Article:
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Inflation Looms Over Ramazan Festivities

Inflation Looms Over Ramazan Festivities

As Pakistan enters the holy month of Ramadan, households are facing a significant surge in food prices, placing a heavy burden on their budgets and causing hardship for many.


On the first day of Ramadan, essential kitchen staples witnessed a staggering increase in prices, with items like capsicum (shimla mirch) reaching over Rs600/kg in Karachi, compared to its previous price of less than Rs200/kg. Despite the government’s temporary halt on the export of onions and bananas to stabilize their prices, the costs continued to rise in domestic markets.

Also Read: Challenges and Mitigation Strategies for Inflation in Pakistan’s Economy

Onion prices surged by up to 100%, reaching Rs250-300/kg, while bananas soared to Rs200/dozen or more, from Rs100-150/dozen just a week earlier. Similarly, veal prices rose by Rs200-300/kg to Rs1,400-1,500/kg on the first day of Ramadan.

Other food items such as melons, watermelons, apples, cabbage, carrots, potatoes, tomatoes, gram flour, brown chickpeas, white chickpeas, and mutton also witnessed significant price hikes.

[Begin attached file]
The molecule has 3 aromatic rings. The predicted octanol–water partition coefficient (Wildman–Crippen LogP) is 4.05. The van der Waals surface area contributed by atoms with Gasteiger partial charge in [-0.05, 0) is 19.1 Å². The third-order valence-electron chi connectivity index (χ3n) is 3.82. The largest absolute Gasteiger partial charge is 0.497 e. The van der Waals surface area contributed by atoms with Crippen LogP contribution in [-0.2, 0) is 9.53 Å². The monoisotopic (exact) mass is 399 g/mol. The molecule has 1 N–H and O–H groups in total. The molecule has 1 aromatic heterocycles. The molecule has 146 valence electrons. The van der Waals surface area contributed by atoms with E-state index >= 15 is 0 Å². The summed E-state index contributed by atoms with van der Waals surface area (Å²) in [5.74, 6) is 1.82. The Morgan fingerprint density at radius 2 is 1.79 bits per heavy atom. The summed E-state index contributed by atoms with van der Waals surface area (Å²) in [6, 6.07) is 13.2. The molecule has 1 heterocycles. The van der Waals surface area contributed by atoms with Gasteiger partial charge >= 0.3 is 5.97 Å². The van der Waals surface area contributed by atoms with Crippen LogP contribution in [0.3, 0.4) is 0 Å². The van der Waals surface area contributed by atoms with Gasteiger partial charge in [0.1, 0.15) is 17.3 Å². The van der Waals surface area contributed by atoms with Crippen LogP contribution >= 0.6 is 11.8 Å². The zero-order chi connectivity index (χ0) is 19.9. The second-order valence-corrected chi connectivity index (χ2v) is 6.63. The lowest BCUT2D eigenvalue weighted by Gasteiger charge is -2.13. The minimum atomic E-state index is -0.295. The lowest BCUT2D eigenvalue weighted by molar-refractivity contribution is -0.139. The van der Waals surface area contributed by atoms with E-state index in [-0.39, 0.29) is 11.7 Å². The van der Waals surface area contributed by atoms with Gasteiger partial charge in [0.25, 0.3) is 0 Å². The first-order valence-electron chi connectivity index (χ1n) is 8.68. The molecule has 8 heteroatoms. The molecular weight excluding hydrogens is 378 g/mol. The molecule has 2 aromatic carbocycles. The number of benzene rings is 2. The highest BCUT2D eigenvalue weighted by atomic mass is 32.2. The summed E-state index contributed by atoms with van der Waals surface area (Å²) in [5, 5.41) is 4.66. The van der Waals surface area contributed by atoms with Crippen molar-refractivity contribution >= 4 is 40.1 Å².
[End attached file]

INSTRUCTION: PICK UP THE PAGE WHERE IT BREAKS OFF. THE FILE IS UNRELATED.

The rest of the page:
According to Waheed Ahmed, the Patron-in-Chief of the All Pakistan Fruit and Vegetable Exporters, Importers and Merchants Association (PFVA), the market may see a decrease in onion prices in the coming days as traders are still purchasing onions for exports. However, he anticipated a notable drop in onion prices next month when the new crop arrives from Balochistan.

Ahmed noted a trend of food prices soaring in the initial week of Ramadan, followed by a gradual decrease in the following weeks. He emphasized the need to investigate why Pakistan shifted from being a net exporter to a net importer of food items, contributing to food insecurity in the country.

Regarding the government’s export ban, Ahmed expressed concerns about its effectiveness, suggesting that it could lead to rising unemployment in the agriculture sector and reduce foreign exchange reserves inflow. He called for prioritizing agriculture and investing in research and development to address climate change challenges, increase production, create employment opportunities, and boost foreign exchange reserves.